Watering Can Craft
Gardens have inspired great scholars, artists, and writers for centuries! When, for example, the great artist Claude Monet wanted peace, quiet, and creative inspiration, he often headed straight to his own back yard. Lucky thing, too, because his lush gardens in the historic town of Giverny, France, inspired him to create some of the world’s most beloved landscape paintings.
In fact, together with other nature-loving artist friends and colleagues such as Pierre-Auguste Renoir, Edouard Manet, and the American-born artist Mary Cassatt, Monet pioneered a whole new style of art known as impressionism, a richly colorful style of painting that sought to capture fleeting moments as light and seasons changed. For kids, these works of art can be especially fun, because their colors are so vibrant and joyful.
This is a simple activity idea that brings together an appreciation for flowers and gardening with a little hands-on lesson in art history. It also make a great gift! Here’s how:
What You Need:
- Plain, unpainted metal watering can (available at hardware and garden stores)
- White primer paint made to adhere to metal (available at craft and paint stores)
- Paint brush and 2-3 small sea sponges
- Outdoor water-based semigloss acrylic enamel paint in white, blue, yellow, and red (available at craft or paint stores)
- 3-4 small wide-mouth jars for mixing color
- Protective covering for your work surface
What You Do:
- Warning, parents: this activity, while huge fun for kids, can also make a Big Mess. Start by setting up a spacious, protected work surface (we especially recommend the great outdoors), and have your child wear a junky tee shirt that can stand a little ad hoc decoration.
- Take out your metal watering can, and make sure it’s clean and dry. (Paint will not stick properly if your can is wet or dusty!)
- Paint the entire exterior of the can with one coat of the white primer paint. You can explain to your child that this layer is a sort of “glue” for your painted project. It sticks to the metal layer, and then other paints will stick to it, in turn.
- As your primer layer dries, take a minute to look at some of Monet’s famous paintings, either in a book you may have at home, or on one of many websites on the Internet. “Water Lilies,” for example, is a massive work that Monet created for the curved walls of his dining room. Take a good look: you’ll see washes of color that leave you with the “essence” of the scene without bothering with exact photographic detail. You’ll also notice that there is no black paint, only lustrous, bright pastels!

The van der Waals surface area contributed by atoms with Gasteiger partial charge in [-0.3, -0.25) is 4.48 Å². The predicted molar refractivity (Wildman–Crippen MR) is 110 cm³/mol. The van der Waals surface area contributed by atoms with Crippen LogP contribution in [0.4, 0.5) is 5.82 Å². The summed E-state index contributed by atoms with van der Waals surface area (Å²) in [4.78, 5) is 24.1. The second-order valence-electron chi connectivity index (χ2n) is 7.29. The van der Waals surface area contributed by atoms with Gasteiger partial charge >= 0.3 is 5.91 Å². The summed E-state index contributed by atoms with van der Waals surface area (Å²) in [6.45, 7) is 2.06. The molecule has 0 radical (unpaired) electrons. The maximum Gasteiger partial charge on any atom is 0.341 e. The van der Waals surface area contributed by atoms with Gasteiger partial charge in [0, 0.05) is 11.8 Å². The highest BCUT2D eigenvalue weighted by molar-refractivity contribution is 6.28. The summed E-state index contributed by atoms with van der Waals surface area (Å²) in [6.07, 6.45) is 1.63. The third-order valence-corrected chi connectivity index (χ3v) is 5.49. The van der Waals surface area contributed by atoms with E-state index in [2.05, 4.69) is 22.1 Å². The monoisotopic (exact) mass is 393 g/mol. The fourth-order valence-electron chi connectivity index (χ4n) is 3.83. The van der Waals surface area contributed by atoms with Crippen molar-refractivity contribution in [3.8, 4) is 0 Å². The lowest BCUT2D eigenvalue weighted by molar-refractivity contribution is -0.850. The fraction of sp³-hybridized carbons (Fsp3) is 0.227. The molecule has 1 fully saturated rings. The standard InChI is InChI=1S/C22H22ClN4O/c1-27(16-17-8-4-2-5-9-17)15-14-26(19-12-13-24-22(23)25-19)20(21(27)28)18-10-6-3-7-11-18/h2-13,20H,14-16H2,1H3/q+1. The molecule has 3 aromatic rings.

- Once the primer layer has dried, paint one more layer of white, or of very light sky blue, in semi-gloss acrylic outdoor enamel paint (usually available in small cans in the paint section of your hardware store).
- Once that second coat dries (usually within an hour), you’re ready to help your child paint some impressionist scenes of his own. Have him use the wide-mouth jars to mix colors: start with a dollop of white and then add one small drop of color at a time, taking care never to make the colors too dark. You can go with your child’s color favorites, of course, but we especially recommend some luminous blue, grass green, and light pink!
- Invite your child to work either from a Monet painting he likes, or from a corner of your own yard that appeals to him, and capture the “impression.” If he’s a nervous artist, you can invite him to practice on some newsprint paper first, but remember that he can also just work straight on the can and then cover it over and start again with a new layer if he doesn’t like the first one.
- To create his “impression,” your child should dampen the sea sponges slightly with water, dip them lightly into the paints, and then touch them to the can. The goal is to capture the “essence” of garden greenery and of blue sky above it, and there’s no limit to the creative possibilities. Do remind your child, however, to avoid globs that can drip down, or that mix together into muddy tones.
- When you’re done, you should have a stunning piece of garden art—and fun lesson in art history as well. As the great Impressionists taught us, sometimes all you have to do to make great art is to check out your own back yard!